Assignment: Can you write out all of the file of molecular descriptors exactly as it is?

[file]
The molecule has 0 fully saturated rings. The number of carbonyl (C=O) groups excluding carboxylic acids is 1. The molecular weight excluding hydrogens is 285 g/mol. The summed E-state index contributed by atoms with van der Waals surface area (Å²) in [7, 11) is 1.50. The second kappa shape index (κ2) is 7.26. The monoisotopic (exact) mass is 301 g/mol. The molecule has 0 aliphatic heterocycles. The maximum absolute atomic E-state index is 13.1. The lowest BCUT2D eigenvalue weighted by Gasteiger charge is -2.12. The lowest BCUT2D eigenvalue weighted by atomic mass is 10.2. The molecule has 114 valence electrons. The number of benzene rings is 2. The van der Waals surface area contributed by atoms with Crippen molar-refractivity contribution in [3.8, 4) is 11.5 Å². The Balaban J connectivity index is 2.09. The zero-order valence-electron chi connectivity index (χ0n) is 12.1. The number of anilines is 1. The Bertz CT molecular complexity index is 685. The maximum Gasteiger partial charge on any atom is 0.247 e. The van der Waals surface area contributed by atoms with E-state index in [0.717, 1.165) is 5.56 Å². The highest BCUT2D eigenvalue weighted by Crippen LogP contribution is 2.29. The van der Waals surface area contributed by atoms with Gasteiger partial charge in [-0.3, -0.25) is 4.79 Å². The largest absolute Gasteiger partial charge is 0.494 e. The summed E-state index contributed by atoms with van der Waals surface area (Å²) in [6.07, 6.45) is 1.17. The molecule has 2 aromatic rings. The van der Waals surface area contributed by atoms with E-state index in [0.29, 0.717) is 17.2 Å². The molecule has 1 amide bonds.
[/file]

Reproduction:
The molecule has 0 fully saturated rings. The number of carbonyl (C=O) groups excluding carboxylic acids is 1. The molecular weight excluding hydrogens is 285 g/mol. The summed E-state index contributed by atoms with van der Waals surface area (Å²) in [7, 11) is 1.50. The second kappa shape index (κ2) is 7.26. The monoisotopic (exact) mass is 301 g/mol. The molecule has 0 aliphatic heterocycles. The maximum absolute atomic E-state index is 13.1. The lowest BCUT2D eigenvalue weighted by Gasteiger charge is -2.12. The lowest BCUT2D eigenvalue weighted by atomic mass is 10.2. The molecule has 114 valence electrons. The number of benzene rings is 2. The van der Waals surface area contributed by atoms with Crippen molar-refractivity contribution in [3.8, 4) is 11.5 Å². The Balaban J connectivity index is 2.09. The zero-order valence-electron chi connectivity index (χ0n) is 12.1. The number of anilines is 1. The Bertz CT molecular complexity index is 685. The maximum Gasteiger partial charge on any atom is 0.247 e. The van der Waals surface area contributed by atoms with E-state index in [0.717, 1.165) is 5.56 Å². The highest BCUT2D eigenvalue weighted by Crippen LogP contribution is 2.29. The van der Waals surface area contributed by atoms with Gasteiger partial charge in [-0.3, -0.25) is 4.79 Å². The largest absolute Gasteiger partial charge is 0.494 e. The summed E-state index contributed by atoms with van der Waals surface area (Å²) in [6.07, 6.45) is 1.17. The molecule has 2 aromatic rings. The van der Waals surface area contributed by atoms with E-state index in [0.29, 0.717) is 17.2 Å². The molecule has 1 amide bonds.